December 4 2007
Families move out of the SOS Children's Village Mogadishu
Urgent appeal by President Kutin
04/12/2007 - Following heavy bombardment of the SOS Children's Village Mogadishu in Somalia, in which one person was killed and four seriously injured, the families are being evacuated.
After a heavy bombardment by Ethiopian and Somali government forces in the area around the SOS Children's Village Mogadishu, in which the village was hit by two large land based missiles, the families are now leaving the children's village for the relative safety of other parts of Mogadishu. Five families have already been evacuated and, according to Ahmed Ibrahim, director of SOS Children's Villages Somalia, the remaining families should be out by this afternoon.
Yesterday's bombardment was the worst yet experienced by the children, mothers and co-workers of the SOS Children's Village Mogadishu. The missiles used were much larger than in the past and caused much more damage. Although all the children and youth fled to the reinforced bunker at the first sign of fighting, some of the mothers and aunts, concerned about everyday tasks, left the safety of the bunker to return to their houses. While the mother from house number eight was alone in her house it was hit by a missile and she was seriously injured. She has undergone surgery at the Red Cross Hospital but is still in intensive care. At the same time, an aunt was caught by a missile explosion while outside the bunker and was killed. Three other co-workers were seriously injured.
Ahmed Ibrahim says that the situation is now so bad that he cannot predict when, if ever, the families will return. He is also concerned for the safety of co-workers and is planning accordingly. The Hermann Gmeiner School, with over 500 students, and the SOS Kindergarten are currently closed for holidays and the SOS Hospital is functioning with a skeleton staff.
SOS Children's Villages President Helmut Kutin is greatly affected by the recent developments in Mogadishu: "Along with our grief after the death of the family assistant and our worries about those seriously injured, who have given the children their best in the most difficult circumstances; we feel great concerns about whether we can continue our projects in Mogadishu. For over twenty years we have been there in action. Especially now, in light of the circumstances of the population and the one million refugees present, it would be a great humanitarian loss if we would have to close our social facilities. For the future of the children of Mogadishu as well as for the medical care of thousands of people, it would mean a serious setback. We most strongly appeal to the conflict parties to end the force of arms and to ensure the protection of the civilian population and the safeguarding of the security of humanitarian services."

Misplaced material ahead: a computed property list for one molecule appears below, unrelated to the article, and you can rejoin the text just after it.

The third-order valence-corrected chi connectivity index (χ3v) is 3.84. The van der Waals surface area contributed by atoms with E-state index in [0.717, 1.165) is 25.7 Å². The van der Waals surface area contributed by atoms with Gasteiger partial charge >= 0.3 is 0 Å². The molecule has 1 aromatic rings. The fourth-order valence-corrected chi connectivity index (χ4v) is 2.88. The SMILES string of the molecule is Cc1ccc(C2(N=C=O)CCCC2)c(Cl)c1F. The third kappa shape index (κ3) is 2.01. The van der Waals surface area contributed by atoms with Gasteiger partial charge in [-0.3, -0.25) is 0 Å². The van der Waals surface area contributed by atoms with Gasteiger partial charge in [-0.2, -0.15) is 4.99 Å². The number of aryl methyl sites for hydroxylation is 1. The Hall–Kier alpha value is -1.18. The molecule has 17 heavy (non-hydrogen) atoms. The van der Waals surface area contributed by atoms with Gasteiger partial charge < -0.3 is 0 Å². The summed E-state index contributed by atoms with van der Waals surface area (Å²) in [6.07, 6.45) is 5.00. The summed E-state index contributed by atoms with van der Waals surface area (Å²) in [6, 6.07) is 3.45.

SOS Children's Villages has been active in Somalia since the middle of the 1980s. An SOS Children's Village, a kindergarten, youth facility and school for around 350 children are located in the south of Mogadishu. Despite heavy fighting and the complete chaos around the city following the outbreak of civil war in 1991, SOS Children's Villages continued its work at a time when almost all the other aid organisations had left the country.
The large aid and food programme that was launched at that time gradually became a permanent facility which includes a mother and child clinic, a paediatric unit and a food programme. Every year there are around 300,000 treatments. ECHO and the United Nations World Food Programme are supporting these projects.
SOS Children's Villages' facilities have been caught up in the conflict again and again over the past years. During the heavy fighting in Mogadishu in April this year, parts of the SOS Children's Village and a hospital ward full of wounded people were shelled.